I’ll leave you with an astonishing fact: 94% of all road incidents are caused by driver attitudes and behaviors rather than a lack of knowledge. You probably knew all of the above already, but maybe this article reminded you of some of the ways in which we can be proactive in regard to our own safety. And if we can combine this knowledge with a data-driven safety program, then even better. Imagine a world where you could use data to proactively identify and mitigate risks before they happen. A data-driven approach to safety can help companies better predict the level of driving risk, and for more information on this topic – check out our eBook on data-driven safety.

About the author: Kristofer Bush serves as vice president, product management for LeasePlan USA and has been with the organization for more than 19 years. He recently took on this new assignment with a focus on product management. His team is responsible for the development of products such as Safety, Connected Vehicles and client portal tools like the MyLeasePlan driver app. While he believes that he is an excellent driver, many of the tools that LeasePlan provides their clients’ drivers have proven to him that he still has a lot of room for improvement.

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Most company car drivers probably judge the "goodness" of their driving by how many tickets they've received or how many crashes they've been involved in. But when you look under the hood, you realize there are a lot more criteria involved in being a good driver. Risk and safety are very important components but there are financial and compliance factors as well.

To that end, most drivers are simply performing their daily, weekly, monthly routine without a lot of thought into if they are doing the right things as a company car driver. But, if drivers had a way of knowing whether they were doing right and were educated on what to do to be better, would they change their ways? This was the genesis of OneScore, LeasePlan's driver scorecard.

As a company car driver myself, I know I need to get my oil changed. I may not fully understand that it can prevent bigger repairs down the road or even improve the resale value of my vehicle at the end of the lease, but I know I need to get my oil changed. As a driver, OneScore helps me better know when to get my oil changed and where to get my oil changed. The when is simple since most people are already programmed to get their oil changed every so many miles. But OneScore clearly tells me the optimal window to get my oil changed.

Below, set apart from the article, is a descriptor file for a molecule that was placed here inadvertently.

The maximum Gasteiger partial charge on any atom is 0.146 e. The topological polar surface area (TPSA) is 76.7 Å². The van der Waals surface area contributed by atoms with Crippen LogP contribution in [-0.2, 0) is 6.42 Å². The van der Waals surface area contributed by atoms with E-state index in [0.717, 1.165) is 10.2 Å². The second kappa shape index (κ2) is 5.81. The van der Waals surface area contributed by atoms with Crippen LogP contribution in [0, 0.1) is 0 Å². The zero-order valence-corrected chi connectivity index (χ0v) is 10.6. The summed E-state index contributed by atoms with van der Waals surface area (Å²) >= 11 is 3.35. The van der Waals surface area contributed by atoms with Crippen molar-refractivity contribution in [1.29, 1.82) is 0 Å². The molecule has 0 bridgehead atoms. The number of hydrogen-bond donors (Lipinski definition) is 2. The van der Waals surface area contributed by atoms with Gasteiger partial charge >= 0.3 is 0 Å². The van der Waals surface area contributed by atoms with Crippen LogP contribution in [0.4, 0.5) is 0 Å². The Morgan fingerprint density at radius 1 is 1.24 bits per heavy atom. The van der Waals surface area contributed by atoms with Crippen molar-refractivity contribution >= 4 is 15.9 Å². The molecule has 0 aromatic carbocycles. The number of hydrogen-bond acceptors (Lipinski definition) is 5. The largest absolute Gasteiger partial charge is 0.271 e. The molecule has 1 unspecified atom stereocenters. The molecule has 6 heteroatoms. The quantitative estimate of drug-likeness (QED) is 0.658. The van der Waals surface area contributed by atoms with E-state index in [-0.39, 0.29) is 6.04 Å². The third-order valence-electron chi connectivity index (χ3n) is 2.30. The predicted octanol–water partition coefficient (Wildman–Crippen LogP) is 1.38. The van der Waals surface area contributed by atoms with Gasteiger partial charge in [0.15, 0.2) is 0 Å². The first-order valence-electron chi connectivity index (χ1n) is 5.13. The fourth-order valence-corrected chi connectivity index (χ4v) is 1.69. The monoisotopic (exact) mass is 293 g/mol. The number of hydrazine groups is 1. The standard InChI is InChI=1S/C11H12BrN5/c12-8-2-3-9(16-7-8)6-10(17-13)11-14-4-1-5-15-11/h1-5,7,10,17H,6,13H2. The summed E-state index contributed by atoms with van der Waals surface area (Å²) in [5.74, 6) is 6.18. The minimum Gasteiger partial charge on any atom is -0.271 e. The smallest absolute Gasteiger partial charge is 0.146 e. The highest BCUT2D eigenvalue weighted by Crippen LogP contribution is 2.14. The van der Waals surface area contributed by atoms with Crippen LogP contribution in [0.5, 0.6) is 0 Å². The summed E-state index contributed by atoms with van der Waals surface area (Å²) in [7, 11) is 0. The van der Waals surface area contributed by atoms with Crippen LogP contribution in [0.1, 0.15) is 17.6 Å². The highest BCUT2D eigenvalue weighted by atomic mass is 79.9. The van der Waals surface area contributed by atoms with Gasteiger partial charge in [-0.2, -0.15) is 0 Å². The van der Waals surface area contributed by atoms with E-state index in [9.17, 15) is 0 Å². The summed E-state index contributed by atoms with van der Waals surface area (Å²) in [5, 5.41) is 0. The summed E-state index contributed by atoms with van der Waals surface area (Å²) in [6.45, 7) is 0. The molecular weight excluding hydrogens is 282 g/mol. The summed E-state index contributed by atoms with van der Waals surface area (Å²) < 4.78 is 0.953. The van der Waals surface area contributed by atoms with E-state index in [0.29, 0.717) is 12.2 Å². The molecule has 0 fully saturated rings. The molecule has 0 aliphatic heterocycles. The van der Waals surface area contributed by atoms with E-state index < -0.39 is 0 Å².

The where, however, can be trickier. Maybe I'm more about convenience and want to go to the place near my home or want the fast oil change that might cost a good bit more. It's not my money after all. Or maybe my brother-in-law owns a shop and that's where I prefer to go. But if I plan appropriately, I can get great service in a fair amount of time while saving my company money by going to a preferred National Account vendor.

The other way I can save my company money is by achieving a reasonable miles per gallon (MPG) from my vehicle. What's reasonable? Well OneScore compares my vehicle to others like it in the LeasePlan fleet so I have a benchmark. Then I can get to work on maintaining or improving that number.

Maybe I have a lead foot or accelerate too quickly at red lights. It's possible that I'm carrying around extra weight in my vehicle that is unnecessary and that is weighing down my results. At the end of the day, a little improvement goes a long way across a fleet of vehicles.

Let's move on to compliance. I was kind of a rebel when I was young. Tell me I have to do something and I'll never want to do it. I know that's silly and I'm way too old to feel that way anymore, but I'm sure I'm not the only one who had that streak in them.

But when it comes to my company car, I know what I have to do and I generally know why I have to do it, thanks again to OneScore. Whether it is recording my business and personal miles at the beginning of each month or submitting documents when it's time to have my registration renewed, I'm always reminded of what I need to do. I've never had this issue but, if LeasePlan is missing license plate information for my vehicle, I would be prompted to provide that as well. I understand that part of being a company car driver is fulfilling my obligations. And, as long as those obligations are clear, I'm happy to do so.

Finally, let's touch on the risk and safety portion. I should never be surprised by my motor vehicle record (MVR) or incident components of OneScore. They are the direct result of my actions. That being said, it never hurts to have a little reminder to hopefully prevent past mistakes in the future.

So after a close review of my OneScore – it's a 98 by the way – I would say I'm a pretty good driver. And I also know what I need to do to push that score to 100.

Want to learn more about OneScore? Click here. And check out next week's blog where we cover OneScore from the fleet manager perspective.

About the author
Kristofer Bush serves as vice president, product management for LeasePlan USA and has been with the organization for more than 19 years. He recently took on this new assignment with a focus on product management. His team is responsible for the development of products such as Safety, Connected Vehicles and client portal tools like the MyLeasePlan driver app. While he believes that he is an excellent driver, many of the tools that LeasePlan provides their clients' drivers have proven to him that he still has a lot of room for improvement.